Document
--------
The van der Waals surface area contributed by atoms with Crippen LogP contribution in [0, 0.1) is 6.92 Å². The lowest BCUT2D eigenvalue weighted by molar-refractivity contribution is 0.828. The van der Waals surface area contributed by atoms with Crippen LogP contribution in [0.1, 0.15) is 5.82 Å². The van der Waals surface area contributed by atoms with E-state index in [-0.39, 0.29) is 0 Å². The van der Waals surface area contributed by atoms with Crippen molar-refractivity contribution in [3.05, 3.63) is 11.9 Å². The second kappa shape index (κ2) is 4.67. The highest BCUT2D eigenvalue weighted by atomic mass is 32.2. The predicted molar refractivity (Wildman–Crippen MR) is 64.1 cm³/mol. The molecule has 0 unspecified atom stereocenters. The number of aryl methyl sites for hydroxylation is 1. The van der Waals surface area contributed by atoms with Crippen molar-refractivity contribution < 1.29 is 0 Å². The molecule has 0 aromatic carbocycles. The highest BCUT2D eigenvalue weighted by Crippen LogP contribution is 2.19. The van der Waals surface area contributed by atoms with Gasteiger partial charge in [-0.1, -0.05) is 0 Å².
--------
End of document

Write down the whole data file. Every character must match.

The van der Waals surface area contributed by atoms with Crippen LogP contribution in [0, 0.1) is 6.92 Å². The lowest BCUT2D eigenvalue weighted by molar-refractivity contribution is 0.828. The van der Waals surface area contributed by atoms with Crippen LogP contribution in [0.1, 0.15) is 5.82 Å². The van der Waals surface area contributed by atoms with E-state index in [-0.39, 0.29) is 0 Å². The van der Waals surface area contributed by atoms with Crippen molar-refractivity contribution in [3.05, 3.63) is 11.9 Å². The second kappa shape index (κ2) is 4.67. The highest BCUT2D eigenvalue weighted by atomic mass is 32.2. The predicted molar refractivity (Wildman–Crippen MR) is 64.1 cm³/mol. The molecule has 0 unspecified atom stereocenters. The number of aryl methyl sites for hydroxylation is 1. The van der Waals surface area contributed by atoms with Crippen molar-refractivity contribution < 1.29 is 0 Å². The molecule has 0 aromatic carbocycles. The highest BCUT2D eigenvalue weighted by Crippen LogP contribution is 2.19. The van der Waals surface area contributed by atoms with Gasteiger partial charge in [-0.1, -0.05) is 0 Å².